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Tips and tricks in the dermoscopy of pigmented lesions


Dermoscopy is a useful, widely used tool for examining pigmented lesions, especially helpful in cases of an uncertain nature. Nevertheless, doctors may experience diagnostic difficulties while using this method. An example of this may be found in the examination of subcorneal hematoma, dark nevi with black lamella or lesions of acral volar skin. In such cases, a few diagnostic tricks have proven to be helpful in achieving diagnostic accuracy.

This paper reviews various methods of performing dermoscopy, suggesting a number of simple, yet helpful tests. These include the adhesive tape test, the skin scraping test and the ink furrow test. The adhesive tape test is helpful in differentiating between dark melanocytic nevi and melanoma. Hematoma may be more easily differentiated with the use of the so-called skin scraping test. The confirmation of benign and melanocytic lesions of acral volar skin, on the other hand, is more accurate when using the ink furrow test. These methods have been discussed here based upon a series of literature reviews, the authors’ own experience and, also, iconography.

The present article describes novel methods used in dermoscopy, helping to bring about a faster, more accurate diagnostics of those lesions which have proven to be more difficult to recognize. Helpful tricks, such as have been known to professional literature, as well as the authors’ own experience (for instance, applying urea cream to hyperkeratotic lesions or using photographs of skin lesions taken with the aid of a mobile phone camera – all prior to surgery) will surely be considered beneficial to the practitioner, be it dermatologist or any other physician.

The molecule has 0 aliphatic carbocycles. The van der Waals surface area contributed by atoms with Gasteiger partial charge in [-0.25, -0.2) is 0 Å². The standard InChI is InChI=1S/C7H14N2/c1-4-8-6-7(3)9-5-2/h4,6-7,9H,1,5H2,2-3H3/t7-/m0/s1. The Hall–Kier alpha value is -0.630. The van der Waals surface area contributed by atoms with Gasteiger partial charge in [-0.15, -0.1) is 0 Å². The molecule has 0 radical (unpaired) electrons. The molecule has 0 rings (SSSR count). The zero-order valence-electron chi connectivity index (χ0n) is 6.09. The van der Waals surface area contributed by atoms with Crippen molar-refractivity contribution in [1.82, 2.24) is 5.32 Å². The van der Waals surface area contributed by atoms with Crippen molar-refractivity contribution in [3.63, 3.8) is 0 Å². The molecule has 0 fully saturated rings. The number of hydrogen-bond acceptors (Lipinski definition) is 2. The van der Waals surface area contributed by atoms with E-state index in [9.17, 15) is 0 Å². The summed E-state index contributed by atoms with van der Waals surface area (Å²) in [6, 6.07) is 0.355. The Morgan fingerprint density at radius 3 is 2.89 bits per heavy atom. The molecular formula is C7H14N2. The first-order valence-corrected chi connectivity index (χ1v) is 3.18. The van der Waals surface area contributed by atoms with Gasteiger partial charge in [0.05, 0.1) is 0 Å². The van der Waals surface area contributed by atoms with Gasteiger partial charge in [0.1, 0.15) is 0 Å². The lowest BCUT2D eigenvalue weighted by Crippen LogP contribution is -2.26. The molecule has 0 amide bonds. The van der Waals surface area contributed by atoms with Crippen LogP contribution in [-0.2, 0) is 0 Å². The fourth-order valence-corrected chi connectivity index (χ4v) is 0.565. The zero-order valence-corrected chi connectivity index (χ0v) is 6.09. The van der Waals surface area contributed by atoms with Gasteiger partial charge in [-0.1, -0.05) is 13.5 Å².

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Dermoscopy (synonyms include terms such as epiluminescence microscopy, skin surface microscopy, incident-light microscopy) has, of late, made a name for itself as a greatly appreciated method of dermatological diagnosis. Initially intended for the differential diagnosis of pigmented lesions, dermoscopy became more widespread in the 1990s. To the present day, dermoscopy is used in assessing inflammatory dermatoses (inflammoscopy), parasitic invasions (the so-called “entomodermoscopic method”) and in cases of scalp disorders (trichoscopy) - all in the follow-up to dermatological treatment.